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11/06/2014 Röyksopp & Robyn 'Do It Again' Album Review 23/06/2010 Royksopp announce new album tracklisting 07/11/2009 Royksopp Offer Up Tricky Tricky Remix Challenge
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|Röyksopp & Robyn 'Do It Again' Album Review|
|11-06-2014 01:11 | 0 comment(s)|
| The first studio snippet from Robyn and Röyksopp's collaborative mini-album Do It Again, shared stealthily in a trailer video for their joint tour, gave off an unfamiliar jolt of sex and circuitry. The Swedish pop upsetter and a Kraftwerk-worthy robotic voice, something like a filthy-minded Speak & Spell, plainly stated that they wanted each other. Surrounded by hard-driven electronic beats and billowing synths, you could almost imagine them in some fantastical dance club, about to slip away into the shadows.|
But Do It Again is no chance encounter, as the singer born Robin Carlsson and the Norwegian duo of Svein Berge and Torbjørn Brundtland have taken oddly related trajectories. She's the former teen-pop star who ditched her label and struck out on her own, sparking the spectacular career resurgence that led to 2010's Body Talk album trilogy; they're the early-2000s chillout-electronica guys who shrugged off easy categorization and increasingly worked more with vocalists, from Annie to the Knife's Karin Dreijer Andersson. When Robyn and Röyksopp finally recorded together on a couple of tracks in 2009 and 2010, it was a meeting between two veteran acts with a gift for making broad appeal feel almost coincidental.
This Scandinavian electro-pop trio's most extensive studio team-up so far digs deeper into that shared affinity for stylistic exploration, patient offhandedness, and a communicative, dancefloor-friendly pop sensibility. Though technically an EP, the 35-minute Do It Again has the epic sweep of a proper album, with contemplative instrumental passages helping frame the more conventional songwriting. Still, the noodlier bits belie the project's origins in the respective artists' post-album creative hangovers: the freedom they've given themselves on Do It Again is both what makes the record refreshing and what keeps it from satisfying listeners as a more streamlined full-length would. Do It Again is an excellent mini-album, then, but it's easy to suspect that the masterpiece will be the tour, with Robyn and Röyksopp each performing a set and then all taking the stage together. There could be pink lasers.
Another way to approach Do It Again is as a maxi single. The title track lacks Robyn's usual knack for a strong, distinctive concept—just last year, Scotland's Camera Obscura had a charming single with the same name—but her ever-expressive, deeply felt vocals can make even strobe-lit "one more time" hedonism worth doing again. It's galloping, whooshing dance-pop, booming enough for festival EDM tents and melodic enough for spazzing out in front of laptop speakers, with an undercurrent of melancholy that makes it well worth pressing repeat. If the rest of the disc contained just remixes of "Do It Again", it'd still be some lustworthy vinyl.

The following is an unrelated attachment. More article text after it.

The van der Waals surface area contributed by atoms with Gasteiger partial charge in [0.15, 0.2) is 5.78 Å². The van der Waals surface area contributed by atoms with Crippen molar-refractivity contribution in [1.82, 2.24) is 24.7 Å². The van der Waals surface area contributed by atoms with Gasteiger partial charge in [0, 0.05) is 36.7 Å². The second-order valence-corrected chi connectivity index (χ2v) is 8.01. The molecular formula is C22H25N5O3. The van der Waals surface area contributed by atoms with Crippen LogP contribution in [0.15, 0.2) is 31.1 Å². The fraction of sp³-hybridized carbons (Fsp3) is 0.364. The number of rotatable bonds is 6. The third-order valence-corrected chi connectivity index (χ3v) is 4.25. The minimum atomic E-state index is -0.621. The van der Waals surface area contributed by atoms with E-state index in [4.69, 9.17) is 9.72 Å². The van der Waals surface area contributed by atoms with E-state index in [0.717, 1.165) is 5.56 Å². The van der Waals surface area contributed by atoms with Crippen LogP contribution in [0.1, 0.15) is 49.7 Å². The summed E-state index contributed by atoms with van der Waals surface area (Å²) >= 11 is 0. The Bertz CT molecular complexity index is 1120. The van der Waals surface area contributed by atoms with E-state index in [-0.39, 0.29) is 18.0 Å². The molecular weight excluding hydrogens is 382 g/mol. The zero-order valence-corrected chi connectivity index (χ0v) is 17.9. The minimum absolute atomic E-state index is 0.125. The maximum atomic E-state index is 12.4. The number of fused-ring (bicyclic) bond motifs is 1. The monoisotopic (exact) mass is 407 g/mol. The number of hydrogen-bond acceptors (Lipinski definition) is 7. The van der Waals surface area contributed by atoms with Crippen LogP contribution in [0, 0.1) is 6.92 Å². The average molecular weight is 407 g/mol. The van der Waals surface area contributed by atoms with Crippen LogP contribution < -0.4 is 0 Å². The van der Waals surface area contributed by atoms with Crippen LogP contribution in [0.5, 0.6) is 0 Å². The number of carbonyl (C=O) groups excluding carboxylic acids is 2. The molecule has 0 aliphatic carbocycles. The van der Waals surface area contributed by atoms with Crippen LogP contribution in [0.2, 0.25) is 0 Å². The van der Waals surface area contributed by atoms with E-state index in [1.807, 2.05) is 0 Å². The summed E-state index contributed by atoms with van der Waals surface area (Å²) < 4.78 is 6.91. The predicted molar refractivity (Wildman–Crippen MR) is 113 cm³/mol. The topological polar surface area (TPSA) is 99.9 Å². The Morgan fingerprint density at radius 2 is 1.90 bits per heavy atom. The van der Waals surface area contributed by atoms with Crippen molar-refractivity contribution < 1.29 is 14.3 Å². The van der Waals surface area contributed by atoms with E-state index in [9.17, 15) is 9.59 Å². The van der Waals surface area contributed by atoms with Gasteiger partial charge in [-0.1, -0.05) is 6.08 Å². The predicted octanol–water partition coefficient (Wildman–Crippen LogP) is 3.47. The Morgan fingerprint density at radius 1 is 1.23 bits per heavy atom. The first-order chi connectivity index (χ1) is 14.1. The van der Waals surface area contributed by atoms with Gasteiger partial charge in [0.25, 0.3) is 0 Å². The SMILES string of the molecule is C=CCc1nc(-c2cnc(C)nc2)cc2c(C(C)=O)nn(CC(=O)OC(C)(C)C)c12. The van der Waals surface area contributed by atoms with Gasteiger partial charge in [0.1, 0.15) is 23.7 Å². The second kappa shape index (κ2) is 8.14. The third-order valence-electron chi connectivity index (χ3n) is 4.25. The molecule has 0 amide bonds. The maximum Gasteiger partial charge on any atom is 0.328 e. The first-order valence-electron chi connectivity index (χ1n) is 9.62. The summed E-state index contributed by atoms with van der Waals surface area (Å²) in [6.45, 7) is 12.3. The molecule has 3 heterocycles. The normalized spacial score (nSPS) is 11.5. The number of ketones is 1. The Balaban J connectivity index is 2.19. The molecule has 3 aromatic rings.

But stopping at the title track would mean missing out on the rest that Do It Again has to offer. The relaxed format gives Robyn and Röyksopp space to sprawl out in some rewarding, if idiosyncratic, directions. Wordless finale "Inside the Idle Hour Club" is a moonlit synth-groove excursion that wouldn't have been out of place on Berge and Bruntland's 2010 LP Senior, and it's no slam to point out it would also be an ideal mellow interlude during a live show. "Every Little Thing" is something like a contemporary Italo-disco power ballad, as Robyn yearns in harmony with cyborg versions of herself. And the 10-minute "Monument" could turn out to be the set's most enduring track: Though the extended saxophone portion drags, Robyn's prophetic vision of the future here is unique in her catalog and deeply compelling. "When the moment comes," she intones weightily, "I can say I did all with love."
Which brings us back to "Sayit", the one with the dirty-talking gadget. Robyn serenaded a "Robotboy" on a slightly twee track from her masterful 2005 self-titled album. She was in love with a presumably metaphorical man-machine on her first Röyksopp collaboration, "The Girl and the Robot", from 2009's Junior (their other previous partnership came on "None of Dem", from Body Talk Pt. 1). When this uncanny yet euphoric, four-on-the-floor raver's Wall-E equivalent calls himself a "fuck mechanic," it's a rare moment of carnality in Robyn's discography, but it's also a silly joke. The more important phrase might be the one he utters right before: "Pleasure machine." If Do It Again is the physical artifact of Robyn and Röyksopp's union, it's extravagant and left of center, but it's above all generous. They did it all with love, for our pleasure. Or, as Robyn sings on "Do It Again", "It hurts so good."